Mother’s voice more effective than a smoke alarm for waking children

Official UK government figures show that approximately 80 per cent of fire fatalities occur within the home.

Now US scientists have discovered a potentially innovative way more lives could be saved, revealing that a mother’s voice could hold the key to alerting families of impending danger.

176 children took part in the study conducted by the research team at the Nationwide Children’s Hospital in Ohio and published in the journal Pediatrics.

Testing children’s reactions to traditional high-pitch smoke alarm with voice-based ones in a sleep laboratory, they made a surprising discovery.

While just half of children were stirred from the deepest phase of sleep by the blaring noise of a conventional smoke alarm, nine in ten children woke up when an alarm modified with a recording of a mother’s voice urging them to get up was used.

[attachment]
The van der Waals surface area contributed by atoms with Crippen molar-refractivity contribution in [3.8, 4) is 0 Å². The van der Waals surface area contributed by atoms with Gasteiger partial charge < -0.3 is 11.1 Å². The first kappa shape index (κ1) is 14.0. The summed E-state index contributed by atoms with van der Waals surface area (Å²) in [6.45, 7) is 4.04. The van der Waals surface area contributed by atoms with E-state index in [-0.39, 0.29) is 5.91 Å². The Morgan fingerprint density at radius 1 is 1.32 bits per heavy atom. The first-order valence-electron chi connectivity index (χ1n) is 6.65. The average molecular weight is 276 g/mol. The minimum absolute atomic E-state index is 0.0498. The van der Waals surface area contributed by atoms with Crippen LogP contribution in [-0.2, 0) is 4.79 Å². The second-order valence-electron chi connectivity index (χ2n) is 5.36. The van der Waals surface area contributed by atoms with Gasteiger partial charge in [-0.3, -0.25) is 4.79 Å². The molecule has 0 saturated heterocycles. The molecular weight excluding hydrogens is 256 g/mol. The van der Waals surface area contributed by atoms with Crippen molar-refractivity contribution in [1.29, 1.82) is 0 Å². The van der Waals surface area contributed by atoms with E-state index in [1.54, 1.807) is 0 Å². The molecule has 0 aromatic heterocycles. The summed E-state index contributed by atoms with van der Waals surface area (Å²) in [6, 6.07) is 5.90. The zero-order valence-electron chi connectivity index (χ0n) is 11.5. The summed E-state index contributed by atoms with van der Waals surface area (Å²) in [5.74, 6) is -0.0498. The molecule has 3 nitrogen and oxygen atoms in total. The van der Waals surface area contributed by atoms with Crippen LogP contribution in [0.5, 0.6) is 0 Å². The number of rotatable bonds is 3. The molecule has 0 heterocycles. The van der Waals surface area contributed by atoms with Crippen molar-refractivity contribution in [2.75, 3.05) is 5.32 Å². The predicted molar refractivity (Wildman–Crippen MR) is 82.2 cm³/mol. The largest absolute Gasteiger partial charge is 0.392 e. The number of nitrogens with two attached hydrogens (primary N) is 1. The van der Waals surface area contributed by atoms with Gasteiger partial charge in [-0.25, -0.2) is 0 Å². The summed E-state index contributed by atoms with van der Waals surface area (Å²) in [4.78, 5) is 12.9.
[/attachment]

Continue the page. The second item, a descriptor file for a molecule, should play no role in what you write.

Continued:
Explaining why some participants didn’t wake up the researchers revealed that children’s sleep is both longer and deeper than adults making them ‘remarkably resistant’ to sounds once in land of nod.

Commenting on the study findings Dr Mark Splaingard, one of the researchers, said:

‘The fact that we were able to find a smoke alarm sound that reduces the amount of time it takes for many children five to 12 years of age to wake up and leave the bedroom, could save lives.’

The team now want to examine whether these modified alarms will only work in the case of using a mother’s voice, or whether any voice will be just as effective. They also want to test if such alarms could have an impact on adults.

Rick Hylton, from the UK’s National Fire Chiefs Council, said he was looking forward to seeing how the research findings developed.

He said: ‘People shouldn’t be concerned about the effectiveness of their current smoke alarms.

‘We know smoke alarms save lives so we ask that people ensure they have installed smoke alarms.

‘They will alert occupants early if working, fitted and installed in the correct location. This gives adults, parents or guardians the opportunity to wake children, and leave the house.’